Keep your sanity and come out ahead during performance reviews
I remember the days when my fellow managers used to fret about doing performance reviews. “I am here to get work done, not waste my time on stuff like this. This performance review thing just sucks the life out of me,” quipped Tom, a manager friend. I was a new manager and very susceptible to suggestions from my colleagues. As they say, “misery loves company,” and I was not immune. In no time, I started hating the whole notion of performance review. I was not alone.
Turns out, many experts have a disdain for performance reviews. The subject of performance review generates strong, passionate views from business leaders, professionals, and consultants alike. The memory of reading the 2008 Wall Street Journal article “Get rid of the performance review” by Samuel Culbert is still fresh on my mind. Culbert opined, “ I see nothing constructive about an annual pay and performance review. It’s a mainstream practice that has baffled me for years.” Culbert does go on to favor a two way performance review conversation, and that’s where he and I agree. A performance review conversation is a part of the performance review, and in my experience the most important one.
I don’t hate the performance review anymore. I have now incorporated it into my work processes well so that now I welcome the opportunity to talk about performance with a direct report. How did I transform myself from a hater to a lover and get to this place? Looking back, here are a few major changes I made, over many years:
Changed my mindset about performance reviews.
After I changed my mindset to align performance review with my values and strengths, everything changed. I started enjoying the process. If you ever work with me, you will immediately know something glaringly obvious about me: I am future focused. I was not surprised when the strengthsfinder test revealed that being futuristic is one of my top strengths. With this changed mindset, I began to use performance reviews as a way of addressing the changes that should made in future tasks.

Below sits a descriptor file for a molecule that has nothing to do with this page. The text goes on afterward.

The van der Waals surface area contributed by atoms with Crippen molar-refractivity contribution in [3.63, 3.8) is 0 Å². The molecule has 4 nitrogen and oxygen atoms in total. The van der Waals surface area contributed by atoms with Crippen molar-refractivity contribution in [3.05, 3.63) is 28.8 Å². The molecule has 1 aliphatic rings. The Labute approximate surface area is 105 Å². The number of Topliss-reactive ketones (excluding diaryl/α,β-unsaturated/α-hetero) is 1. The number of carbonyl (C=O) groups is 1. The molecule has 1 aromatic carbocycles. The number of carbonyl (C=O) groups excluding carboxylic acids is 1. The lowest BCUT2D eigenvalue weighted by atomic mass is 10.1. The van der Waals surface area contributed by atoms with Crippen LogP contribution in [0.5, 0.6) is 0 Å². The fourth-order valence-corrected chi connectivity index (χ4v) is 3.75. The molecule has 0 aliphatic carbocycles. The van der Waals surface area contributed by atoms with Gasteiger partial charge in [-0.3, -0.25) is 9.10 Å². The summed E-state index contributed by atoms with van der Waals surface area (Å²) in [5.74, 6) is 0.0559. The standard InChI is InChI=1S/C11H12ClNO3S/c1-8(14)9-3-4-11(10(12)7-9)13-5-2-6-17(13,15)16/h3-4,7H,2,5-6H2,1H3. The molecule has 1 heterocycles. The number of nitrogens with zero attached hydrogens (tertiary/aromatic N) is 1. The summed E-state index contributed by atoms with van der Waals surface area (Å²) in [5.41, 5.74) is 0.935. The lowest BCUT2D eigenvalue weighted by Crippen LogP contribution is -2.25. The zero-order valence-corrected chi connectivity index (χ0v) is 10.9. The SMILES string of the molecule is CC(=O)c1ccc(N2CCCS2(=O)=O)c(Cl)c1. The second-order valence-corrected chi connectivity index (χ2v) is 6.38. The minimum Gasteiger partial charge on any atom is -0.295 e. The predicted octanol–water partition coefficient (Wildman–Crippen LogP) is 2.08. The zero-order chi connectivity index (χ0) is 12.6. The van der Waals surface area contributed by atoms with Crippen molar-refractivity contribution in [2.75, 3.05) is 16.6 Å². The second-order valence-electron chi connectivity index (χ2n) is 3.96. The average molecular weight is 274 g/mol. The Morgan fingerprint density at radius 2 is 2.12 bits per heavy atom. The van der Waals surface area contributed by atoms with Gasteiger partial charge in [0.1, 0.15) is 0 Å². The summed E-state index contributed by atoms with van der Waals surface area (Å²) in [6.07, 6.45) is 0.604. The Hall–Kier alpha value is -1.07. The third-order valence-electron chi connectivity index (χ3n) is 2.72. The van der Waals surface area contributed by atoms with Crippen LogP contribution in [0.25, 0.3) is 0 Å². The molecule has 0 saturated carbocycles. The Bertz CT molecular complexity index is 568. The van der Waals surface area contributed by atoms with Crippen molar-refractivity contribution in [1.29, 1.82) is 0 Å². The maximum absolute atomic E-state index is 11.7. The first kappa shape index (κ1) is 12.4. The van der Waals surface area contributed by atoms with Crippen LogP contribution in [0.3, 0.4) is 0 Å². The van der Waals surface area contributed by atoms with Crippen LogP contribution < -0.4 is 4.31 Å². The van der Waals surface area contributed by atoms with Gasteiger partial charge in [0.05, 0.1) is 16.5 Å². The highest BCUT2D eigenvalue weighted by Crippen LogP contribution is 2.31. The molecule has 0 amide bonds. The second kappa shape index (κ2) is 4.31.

Generally, a performance review conversation is focused on the past. If you imagine yourself in this scenario, this is how a performance review conversation will go: you, the manager, tell your subordinate, “You implemented project x in the past. This is what you did right, this is what you did not. Here is your b+ rating”. As a result of the conversation, your subordinate either thinks he is a failure or he just wonders what he can do with the information and rating. I did not enjoy this prescription at all. I also learned what my direct report and I can really change about the past: nothing.
So, in line with my inclination to influence the future instead of complaining about what has already happened, I modified the conversation to focus on what my subordinates and I can really influence. In this changed scenario, you, the manager tell your employees something like this, “Your performance in the area x has been mediocre so far, let us see what you and I can do to to change it to excellent for you. What ideas do you have?” At this point, the employee might respond by either giving you ideas to improve herself or by defending her performance by telling you why she is doing just fine. In the latter case, you can respond with something like this: “I am sorry, but that is really not an option for us. You will need to improve in this area and I committ to helping you grow.”
Focused my efforts on what I can control and influence.
The performance review seems like it’s rigged against you, the manager, from the beginning – your budget is controlled by finance and folks above you in the management hierarchy, you are asked to rate your subordinates on a curve, your supervisor seems to have too much power over you, etc. Whenever I find myself thinking in a negative spiral like this, I am reminded of an important moment in my career. I was working with my career coach, Arlene, to explore new opportunities.